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Wednesday, 29 April 2015 12:12

Tzu Chi Relief Medical Team Starts Work in Nepal

Written by  Tzu Chi Foundation

Dr. Chao You-chen reads an x-ray photo through the sun at a hospital court yard. (Photo provided by Tzu Chi Foundation; date: 2015/04/28)

On the afternoon of April 28, the medical relief team from the Tzu Chi Foundation arrived in the Nepalese capital of Katmandu to start work after the devastating earthquake. They were carrying one tonne of emergency medicines and will begin medical service on April 29.


 
They arrived at 2.02 pm local time. They set out from Taiwan on April 27 for Bangkok. According to the original plan, they were to transfer that evening to a plane for Katmandu but the flight was cancelled. Instead, they took a Thai Airways flight on the morning of April 28 for Katmandu. It spent nearly two hours circling above the city’s airport before it could land. This is because the facility cannot handle the large number of airplanes bringing aid personnel and goods arriving from all over the world.
 
The team reported that the airspace above the airport is limited, with three aircraft arriving at the same time carrying relief teams from the U.S., Singapore, Israel, Pakistan and other countries. The terminal is packed with people and is chaotic. On arrival, each team waits in the main hall to collect its baggage and relief equipment.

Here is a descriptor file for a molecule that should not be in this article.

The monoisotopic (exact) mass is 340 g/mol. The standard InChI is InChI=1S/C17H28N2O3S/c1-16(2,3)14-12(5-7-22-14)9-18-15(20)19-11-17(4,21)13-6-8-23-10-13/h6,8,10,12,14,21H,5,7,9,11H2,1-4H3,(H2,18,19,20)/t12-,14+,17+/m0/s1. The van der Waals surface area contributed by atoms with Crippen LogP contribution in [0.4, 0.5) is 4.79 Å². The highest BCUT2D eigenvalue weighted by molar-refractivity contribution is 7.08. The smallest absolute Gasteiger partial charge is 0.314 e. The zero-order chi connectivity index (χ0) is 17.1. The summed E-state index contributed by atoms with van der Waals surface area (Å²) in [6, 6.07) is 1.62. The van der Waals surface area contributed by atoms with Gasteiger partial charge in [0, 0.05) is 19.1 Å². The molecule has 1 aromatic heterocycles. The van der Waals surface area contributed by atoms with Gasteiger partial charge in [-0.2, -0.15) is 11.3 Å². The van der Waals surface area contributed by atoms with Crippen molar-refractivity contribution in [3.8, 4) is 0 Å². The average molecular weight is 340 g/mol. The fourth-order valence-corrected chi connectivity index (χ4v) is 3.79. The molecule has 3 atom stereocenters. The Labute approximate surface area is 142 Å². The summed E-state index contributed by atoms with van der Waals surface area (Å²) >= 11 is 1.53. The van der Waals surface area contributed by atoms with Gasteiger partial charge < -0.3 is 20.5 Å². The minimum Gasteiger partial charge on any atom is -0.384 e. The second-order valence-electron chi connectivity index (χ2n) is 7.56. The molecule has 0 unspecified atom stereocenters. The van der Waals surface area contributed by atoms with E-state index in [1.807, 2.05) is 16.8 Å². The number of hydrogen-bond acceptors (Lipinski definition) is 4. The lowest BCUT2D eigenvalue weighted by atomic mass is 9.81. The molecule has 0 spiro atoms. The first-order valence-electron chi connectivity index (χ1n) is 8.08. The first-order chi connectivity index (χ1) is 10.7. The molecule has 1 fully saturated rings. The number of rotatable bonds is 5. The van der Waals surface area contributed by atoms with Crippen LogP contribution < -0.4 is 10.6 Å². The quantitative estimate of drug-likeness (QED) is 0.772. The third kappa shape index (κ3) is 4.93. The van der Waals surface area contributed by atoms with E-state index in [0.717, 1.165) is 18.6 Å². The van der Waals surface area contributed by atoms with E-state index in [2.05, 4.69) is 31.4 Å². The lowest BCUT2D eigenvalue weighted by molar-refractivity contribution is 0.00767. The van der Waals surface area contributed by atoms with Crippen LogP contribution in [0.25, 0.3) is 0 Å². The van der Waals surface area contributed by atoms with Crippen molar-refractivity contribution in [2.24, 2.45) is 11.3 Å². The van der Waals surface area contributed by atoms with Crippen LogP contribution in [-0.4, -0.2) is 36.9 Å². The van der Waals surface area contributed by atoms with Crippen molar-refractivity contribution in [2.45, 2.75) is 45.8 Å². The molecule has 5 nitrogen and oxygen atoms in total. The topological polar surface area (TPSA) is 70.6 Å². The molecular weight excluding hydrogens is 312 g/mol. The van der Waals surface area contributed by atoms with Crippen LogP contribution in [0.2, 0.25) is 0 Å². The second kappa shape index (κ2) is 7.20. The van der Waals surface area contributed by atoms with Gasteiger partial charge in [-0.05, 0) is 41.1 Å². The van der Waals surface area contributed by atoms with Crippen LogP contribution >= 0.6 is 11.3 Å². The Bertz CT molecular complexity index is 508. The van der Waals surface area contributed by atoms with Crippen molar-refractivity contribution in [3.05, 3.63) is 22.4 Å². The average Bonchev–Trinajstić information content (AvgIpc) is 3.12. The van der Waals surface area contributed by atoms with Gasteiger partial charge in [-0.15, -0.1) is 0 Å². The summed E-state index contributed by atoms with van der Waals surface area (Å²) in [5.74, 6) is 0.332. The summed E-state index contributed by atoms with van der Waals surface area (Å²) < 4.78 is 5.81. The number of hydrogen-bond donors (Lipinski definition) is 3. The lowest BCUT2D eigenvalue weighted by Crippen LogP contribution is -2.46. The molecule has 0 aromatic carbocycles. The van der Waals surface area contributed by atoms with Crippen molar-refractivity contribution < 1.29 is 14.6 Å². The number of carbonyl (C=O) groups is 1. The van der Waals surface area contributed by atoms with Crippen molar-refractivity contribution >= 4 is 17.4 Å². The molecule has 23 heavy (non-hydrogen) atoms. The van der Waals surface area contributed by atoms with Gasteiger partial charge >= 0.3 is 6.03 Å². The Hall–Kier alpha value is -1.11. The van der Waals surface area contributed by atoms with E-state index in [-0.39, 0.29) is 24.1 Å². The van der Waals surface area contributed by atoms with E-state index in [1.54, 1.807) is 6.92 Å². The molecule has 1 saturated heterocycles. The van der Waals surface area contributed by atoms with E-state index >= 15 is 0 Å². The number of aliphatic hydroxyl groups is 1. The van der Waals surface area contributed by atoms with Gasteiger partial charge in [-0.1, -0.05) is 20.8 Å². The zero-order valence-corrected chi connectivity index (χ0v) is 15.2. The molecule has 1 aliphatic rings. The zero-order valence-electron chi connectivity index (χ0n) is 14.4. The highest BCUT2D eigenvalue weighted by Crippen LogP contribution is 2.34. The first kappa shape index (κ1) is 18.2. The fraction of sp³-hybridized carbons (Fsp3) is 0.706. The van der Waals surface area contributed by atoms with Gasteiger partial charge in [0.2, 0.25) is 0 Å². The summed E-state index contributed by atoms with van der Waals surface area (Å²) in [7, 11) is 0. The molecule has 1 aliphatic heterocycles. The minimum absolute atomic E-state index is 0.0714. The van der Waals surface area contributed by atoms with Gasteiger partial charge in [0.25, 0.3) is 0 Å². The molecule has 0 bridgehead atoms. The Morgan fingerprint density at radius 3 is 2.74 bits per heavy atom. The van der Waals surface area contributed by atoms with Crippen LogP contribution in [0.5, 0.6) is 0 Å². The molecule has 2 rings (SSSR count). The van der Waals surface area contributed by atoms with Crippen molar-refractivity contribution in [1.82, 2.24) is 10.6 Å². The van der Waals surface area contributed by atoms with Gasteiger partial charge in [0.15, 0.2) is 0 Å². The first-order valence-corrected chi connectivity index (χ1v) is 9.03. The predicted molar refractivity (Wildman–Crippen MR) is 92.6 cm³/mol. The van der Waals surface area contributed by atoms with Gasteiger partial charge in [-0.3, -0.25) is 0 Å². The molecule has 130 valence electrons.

The Tzu Chi team consists of 15 people, led by Chien Sou-hsin, superintendent of the Taichung Tzu Chi hospital. The deputy leaders are Chao You-chen, superintendent of the Taipei Tzu Chi Hospital, Li Yi-Gong, director of the emergency department of the Dalin Tzu Chi hospital, and Wang Jian-xing, head of the trauma division of the Tzu Chi Medical Center in Hualien. After clearing customs, they immediately made contact with the medical organization at the airport. They plan to provide medical services, offering surgery, internal medicine and emergency treatment. They have brought with them 65 cases containing one tonnes of medicines and medical goods. They estimate that these can be used by 1,000 people.
 
The team include volunteers from Malaysia, Thailand, India, Philippines and the United States. All have rich experience of international aid. From April 29, they will go to the areas affected by the quake and start to plan the delivery of food, warm blankets and multi-functional foldable beds. Once they have finished this survey, they will report to the Tzu Chi Disaster Command Center in Hualien. These will be delivered from Taiwan, with the hope of bringing them as early as possible to the earthquake victims.
 
By Buddhist Tzu Chi Foundation
 
 

 
After the earthquake, people are scared to stay indoor. (Photo by Chen Yun-Hsuan)    

After the earthquake, people are scared to stay indoor. (Photo by Chen Yun-Hsuan)